Ophthalmology has advanced spectacularly over the last decades through many small advances that have allowed vision problems to have an increasingly less negative impact on people’s quality of life. Of all of them, we must highlight the intraocular injection drugs that make it possible to successfully treat many pathologies that previously required surgery and that constitute the great leap forward in the treatment of retinal diseases now and in the coming years.
With regard to surgery, one of the most important advances has come from the different types of lasers to assist an ever-increasing number of operations. A paradigmatic case is that of the femtosecond laser, which, in recent years, has been decisively incorporated into refractive surgery and which, just a few months ago, is greatly improving cataract surgery. The result of this and other surgical advances is that, today, we have increasingly more precise and minimal incision surgery, which improves visual results and, in addition, allows patients to recover more quickly. In any case, no matter how much technology advances, it does not replace knowledge, the first weapon we must have for a good treatment.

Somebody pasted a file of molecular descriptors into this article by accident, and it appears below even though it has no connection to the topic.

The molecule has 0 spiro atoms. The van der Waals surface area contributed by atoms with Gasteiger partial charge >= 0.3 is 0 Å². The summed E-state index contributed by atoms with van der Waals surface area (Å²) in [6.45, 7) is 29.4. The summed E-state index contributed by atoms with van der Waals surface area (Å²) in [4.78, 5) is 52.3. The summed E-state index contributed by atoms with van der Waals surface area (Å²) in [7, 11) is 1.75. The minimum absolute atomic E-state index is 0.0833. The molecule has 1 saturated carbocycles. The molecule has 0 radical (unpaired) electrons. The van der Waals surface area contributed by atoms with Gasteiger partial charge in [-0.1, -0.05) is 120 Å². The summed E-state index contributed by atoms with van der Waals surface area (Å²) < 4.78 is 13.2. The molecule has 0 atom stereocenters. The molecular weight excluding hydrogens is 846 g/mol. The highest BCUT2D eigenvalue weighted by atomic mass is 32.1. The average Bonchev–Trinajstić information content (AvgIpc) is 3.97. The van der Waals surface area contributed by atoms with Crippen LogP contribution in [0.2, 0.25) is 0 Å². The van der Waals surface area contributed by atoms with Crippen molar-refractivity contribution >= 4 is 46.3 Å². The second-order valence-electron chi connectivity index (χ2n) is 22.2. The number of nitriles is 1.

Other keys to the future are genetic research to discover the molecular bases of different ocular pathologies, gene therapies, which will become a reality in a few years, the development of slow-release intraocular drugs and, in the longer term, the electric retinal stimulator for blind patients. These are the most immediate challenges, but the great revolution, which has already begun, must take place in the way we understand health: we must move towards a model that gives much more importance to prevention.
Research and prevention are, from my point of view, the two great challenges and, for this reason, we have made them the two pillars of the IMO Foundation, which was set up two years ago by a group of IMO specialists. Through it, we are working intensively on prevention, on informing the population about what they should do to avoid certain eye diseases or, at least, to delay them or improve their prognosis.
In this line, healthy habits and periodic check-ups are the two main messages on which our preventive policy is based. This information must be transmitted to the entire population, especially to at-risk groups and to the medical community as a whole, in order to count on their collaboration and complicity.